But wouldn’t they call that tactical flexibility?

They can call it what they want. I call it a lack of principle.

What about the role of Mark Serwotka? He moved a successful motion last year, which instructed the NEC to review its relations with the Labour Party, “including the issue of affiliation”. He told the 2016 conference: “The debate about affiliation is one we should have next year. But we can’t be on the sidelines. It is members’ direct interests – their jobs, pay and pensions – to support [Corbyn] against the attacks from the right wing of the Labour Party.”

Given the lack of transparency in the union, it’s hard to know what happened on the NEC. Why was this important issue quietly dropped? I don’t know. We can speculate about deals with, and pressure from, the Socialist Party members on the NEC, who are still against affiliation to Labour. But, given the fact that the SP has a lack of confidence in openness much of the time, it has to remain speculation for the time being.

Of course, it also has to be said that no branch moved a motion for affiliation. It just shows how painfully weak the left is.

The left and the snap election: Total intellectual collapse

Theresa May’s snap election call brought forth no end of statements, editorials and rallying cries from every little group going. e details di er, but the overall picture is of dreary homogeneity. May has called the election because she is in a position of weakness. Never mind the polls: Jeremy Corbyn can lead Labour to victory. His policies are popular. All he needs to do is take a strong line on such-and-such an issue which is our group’s particular hobby-horse, and the great escape is on.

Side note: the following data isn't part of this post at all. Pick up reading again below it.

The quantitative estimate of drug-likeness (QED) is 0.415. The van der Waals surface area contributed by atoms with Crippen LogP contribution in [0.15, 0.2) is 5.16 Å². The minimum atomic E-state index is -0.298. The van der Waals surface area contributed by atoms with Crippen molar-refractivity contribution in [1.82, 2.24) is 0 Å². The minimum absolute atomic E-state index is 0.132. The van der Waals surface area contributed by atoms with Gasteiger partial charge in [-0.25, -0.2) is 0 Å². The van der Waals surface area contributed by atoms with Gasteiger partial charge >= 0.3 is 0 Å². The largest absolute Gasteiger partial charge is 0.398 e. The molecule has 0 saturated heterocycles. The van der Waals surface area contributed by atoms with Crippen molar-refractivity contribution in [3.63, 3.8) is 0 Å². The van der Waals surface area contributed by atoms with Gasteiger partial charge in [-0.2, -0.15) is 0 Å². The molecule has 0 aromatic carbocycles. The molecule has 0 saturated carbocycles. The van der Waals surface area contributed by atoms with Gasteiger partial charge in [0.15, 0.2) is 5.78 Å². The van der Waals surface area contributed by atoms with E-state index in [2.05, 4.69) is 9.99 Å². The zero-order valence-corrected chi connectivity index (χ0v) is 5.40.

Take, for example, the Morning Star and its ebullient April 22 editorial. “When Theresa May says that the general election result is ‘not certain’ despite opinion polls giving the Tories a huge lead,” writes (presumably) editor Ben Chacko, “for once her words can be taken at face value.” May is bottling debates with the leaders of other parties because she is scared: after all, “many Labour policies are popular with the electorate”; better to concentrate “on flimsy pretexts such as parliamentary frustration of the ‘leave’ decision”. “Corbyn and his team have hit the ground running”, and “[May’s] lead may dwindle more quickly than expected.”

On closer inspection, Chacko does not seem sure – may dwindle more quickly than expected – how much more, and expected by whom? You know the polls are looking bad when this is the best the Star will do; anyone who got all their news from this grovelling daily could be forgiven for thinking that the last two years have consisted entirely of a single, continuous red tide of Labour success, and a statue of Jeremy was already on order for Parliament Square.

The final words of the editorial – “all labour movement activists need to give full backing to Corbyn, move beyond media obsessions with establishment obsessions and image and argue the case for a Labour victory” – at least nod to the problem, which is that the whole labour movement is not at all united in giving full backing to Corbyn, but instead riddled with saboteurs. All along, of course, the Star has acted as a mouthpiece for the leader’s office line of compromise, which is what has landed us here, with Labour’s electoral campaign beset constantly with outright and unchallenged sabotage.

Bold tendencies

The Star seems to think that Corbyn’s programme is acceptable in itself: abolishing grammar schools, raising the minimum wage and four entire new bank holidays – a cornucopia of socialist progress! Backsliding on Trident is, at least, regretted, although blamed on “an anonymous party official”.